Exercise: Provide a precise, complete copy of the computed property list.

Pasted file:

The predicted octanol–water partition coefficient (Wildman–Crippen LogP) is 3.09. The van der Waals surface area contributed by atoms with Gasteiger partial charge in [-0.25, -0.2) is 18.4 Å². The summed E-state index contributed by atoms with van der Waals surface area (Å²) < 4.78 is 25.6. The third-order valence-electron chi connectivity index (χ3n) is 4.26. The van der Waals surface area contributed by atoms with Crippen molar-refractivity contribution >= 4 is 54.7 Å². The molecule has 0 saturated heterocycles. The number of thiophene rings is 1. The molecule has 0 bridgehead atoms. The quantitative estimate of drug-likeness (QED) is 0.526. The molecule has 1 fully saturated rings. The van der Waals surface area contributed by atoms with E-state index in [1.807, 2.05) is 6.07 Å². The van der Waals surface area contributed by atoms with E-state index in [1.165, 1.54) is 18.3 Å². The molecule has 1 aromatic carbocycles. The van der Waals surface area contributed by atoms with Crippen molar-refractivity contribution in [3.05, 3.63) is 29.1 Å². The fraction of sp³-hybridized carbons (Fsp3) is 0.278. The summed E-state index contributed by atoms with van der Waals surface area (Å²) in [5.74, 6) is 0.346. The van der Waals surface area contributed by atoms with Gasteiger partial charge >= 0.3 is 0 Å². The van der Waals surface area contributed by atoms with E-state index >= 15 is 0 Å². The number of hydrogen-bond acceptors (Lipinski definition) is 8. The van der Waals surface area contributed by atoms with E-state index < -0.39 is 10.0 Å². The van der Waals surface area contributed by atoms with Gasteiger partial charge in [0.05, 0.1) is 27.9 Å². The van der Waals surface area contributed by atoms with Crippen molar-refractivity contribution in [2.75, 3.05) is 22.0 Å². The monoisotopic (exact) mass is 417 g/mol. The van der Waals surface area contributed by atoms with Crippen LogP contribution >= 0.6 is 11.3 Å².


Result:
The predicted octanol–water partition coefficient (Wildman–Crippen LogP) is 3.09. The van der Waals surface area contributed by atoms with Gasteiger partial charge in [-0.25, -0.2) is 18.4 Å². The summed E-state index contributed by atoms with van der Waals surface area (Å²) < 4.78 is 25.6. The third-order valence-electron chi connectivity index (χ3n) is 4.26. The van der Waals surface area contributed by atoms with Crippen molar-refractivity contribution >= 4 is 54.7 Å². The molecule has 0 saturated heterocycles. The number of thiophene rings is 1. The molecule has 0 bridgehead atoms. The quantitative estimate of drug-likeness (QED) is 0.526. The molecule has 1 fully saturated rings. The van der Waals surface area contributed by atoms with E-state index in [1.807, 2.05) is 6.07 Å². The van der Waals surface area contributed by atoms with E-state index in [1.165, 1.54) is 18.3 Å². The molecule has 1 aromatic carbocycles. The van der Waals surface area contributed by atoms with Crippen molar-refractivity contribution in [3.05, 3.63) is 29.1 Å². The fraction of sp³-hybridized carbons (Fsp3) is 0.278. The summed E-state index contributed by atoms with van der Waals surface area (Å²) in [5.74, 6) is 0.346. The van der Waals surface area contributed by atoms with Gasteiger partial charge >= 0.3 is 0 Å². The van der Waals surface area contributed by atoms with E-state index >= 15 is 0 Å². The number of hydrogen-bond acceptors (Lipinski definition) is 8. The van der Waals surface area contributed by atoms with E-state index < -0.39 is 10.0 Å². The van der Waals surface area contributed by atoms with Gasteiger partial charge in [0.05, 0.1) is 27.9 Å². The van der Waals surface area contributed by atoms with Crippen molar-refractivity contribution in [2.75, 3.05) is 22.0 Å². The monoisotopic (exact) mass is 417 g/mol. The van der Waals surface area contributed by atoms with Crippen LogP contribution >= 0.6 is 11.3 Å².